Edward Feser is in the first rank of philosophers working in field of Hayek studies today. He has an excellent new essay titled “Blinded by Scientism” in Public Discourse and republished as “Hayek and Scientism” in The City in flash and PDF versions. A bit of Feser:
Conservatives, more than anyone else, should be wary of the pretensions of scientism, a Procrustean ideology whose pretensions were exposed with particular insight by F. A. Hayek, one of the great heroes of contemporary conservatives (including, perhaps especially, secular conservatives—Hayek himself was an agnostic with no religious ax to grind). In his three-part essay “Scientism and the Study of Society” (reprinted in his book The Counter-Revolution of Science) and his book The Sensory Order, Hayek shows that the project of re-conceiving human nature in particular entirely in terms of the categories of natural science is impossible in principle.
The reason has to do with what Hayek calls the “objectivism” inherent in scientism. Modern science arose in large part out of a practical, political concern—to make men “masters and possessors of nature” (as Descartes put it), and enhance “human utility and power” through the “mechanical arts” or technology (in the words of Francis Bacon). This goal could be realized only by focusing on those aspects of the natural world susceptible of strict prediction and control, and this in turn required a quantitative methodology, so that mathematics would come to be regarded as the language in which the “book of nature” was written (in Galileo’s well-known phrase). And yet our ordinary, everyday experience of the world is qualitative through and through—we perceive colors, sounds, warmth and coolness, purposes and meanings.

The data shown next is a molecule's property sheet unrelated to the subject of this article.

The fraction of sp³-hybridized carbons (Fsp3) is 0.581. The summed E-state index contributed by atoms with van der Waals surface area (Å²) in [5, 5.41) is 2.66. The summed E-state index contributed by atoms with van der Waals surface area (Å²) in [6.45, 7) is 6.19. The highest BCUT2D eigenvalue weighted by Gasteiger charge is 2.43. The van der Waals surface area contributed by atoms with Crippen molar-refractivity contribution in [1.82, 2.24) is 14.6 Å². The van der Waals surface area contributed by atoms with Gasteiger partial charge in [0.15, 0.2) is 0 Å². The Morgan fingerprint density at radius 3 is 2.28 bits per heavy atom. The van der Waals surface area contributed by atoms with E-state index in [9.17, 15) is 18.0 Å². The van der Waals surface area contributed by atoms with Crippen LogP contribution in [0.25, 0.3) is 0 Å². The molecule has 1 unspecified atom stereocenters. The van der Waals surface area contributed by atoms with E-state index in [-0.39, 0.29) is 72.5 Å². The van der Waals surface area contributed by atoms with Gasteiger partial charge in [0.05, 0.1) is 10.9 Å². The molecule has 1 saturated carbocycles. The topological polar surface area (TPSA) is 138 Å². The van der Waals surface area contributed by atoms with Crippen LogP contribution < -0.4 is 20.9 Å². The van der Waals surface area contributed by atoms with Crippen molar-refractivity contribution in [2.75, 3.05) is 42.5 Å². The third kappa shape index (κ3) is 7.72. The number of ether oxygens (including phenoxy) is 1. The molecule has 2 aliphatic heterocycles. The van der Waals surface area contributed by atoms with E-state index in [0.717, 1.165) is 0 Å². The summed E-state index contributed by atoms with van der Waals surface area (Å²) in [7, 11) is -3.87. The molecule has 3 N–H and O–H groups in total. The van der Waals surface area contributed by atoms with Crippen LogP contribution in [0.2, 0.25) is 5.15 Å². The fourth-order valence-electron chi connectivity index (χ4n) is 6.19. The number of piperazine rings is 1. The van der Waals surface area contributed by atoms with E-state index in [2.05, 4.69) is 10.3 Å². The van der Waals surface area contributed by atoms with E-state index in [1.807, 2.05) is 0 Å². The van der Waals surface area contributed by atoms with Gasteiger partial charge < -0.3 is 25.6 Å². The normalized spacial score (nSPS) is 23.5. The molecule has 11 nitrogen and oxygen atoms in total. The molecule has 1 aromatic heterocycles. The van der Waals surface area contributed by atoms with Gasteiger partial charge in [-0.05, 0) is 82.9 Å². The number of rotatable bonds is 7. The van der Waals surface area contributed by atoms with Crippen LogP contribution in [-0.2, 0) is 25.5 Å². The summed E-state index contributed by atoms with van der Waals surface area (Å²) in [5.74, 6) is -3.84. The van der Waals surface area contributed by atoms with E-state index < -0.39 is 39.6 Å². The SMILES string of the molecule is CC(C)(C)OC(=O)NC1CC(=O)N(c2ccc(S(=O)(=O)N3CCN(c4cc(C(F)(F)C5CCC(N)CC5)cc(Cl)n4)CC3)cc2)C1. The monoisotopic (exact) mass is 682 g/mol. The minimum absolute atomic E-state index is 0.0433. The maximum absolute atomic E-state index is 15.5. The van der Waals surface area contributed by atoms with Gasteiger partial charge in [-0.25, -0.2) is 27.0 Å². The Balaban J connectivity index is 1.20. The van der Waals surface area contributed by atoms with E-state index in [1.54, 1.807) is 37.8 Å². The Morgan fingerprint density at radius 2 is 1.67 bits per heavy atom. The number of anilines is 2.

How are we to reconcile this commonsense “manifest image” of the world with the quantitative “scientific image” (to borrow philosopher Wilfrid Sellars’ famous distinction)? The answer is that they cannot be reconciled ..
A minor caveat: It was Hayek who coined the term “scientism”, but the word quickly took on a life of its own. As Hayek first used the term, “scientism” was defined as the confused adoption of a false understanding of the actual methods and nature of science, a false picture taken from a defective understanding of the example of “science” provided by the most simple causal and mathematical relations in physics and chemistry (even simple phenomena are falsely characterized by this defective conception of “science”) and extended in pathological fashion to complex phenomena involving the domains of the human, the social, and the biological. Feser’s account of “scientism” is closer to that of Hayek’s friend Eric Voegelin, who borrowed the term, but not the definition, from Hayek. Hayek can be understood as more of a “non-reductive” spontaneous order / human order naturalist in the tradition of Galileo, Smith, Darwin and Wittgenstein than is either Feser or Voegelin. (Popper popularized yet a different definition of “scientism” — also borrowing the word but not exactly the definition from Hayek).
Ed is a terrific writer and I recommend any one of the following: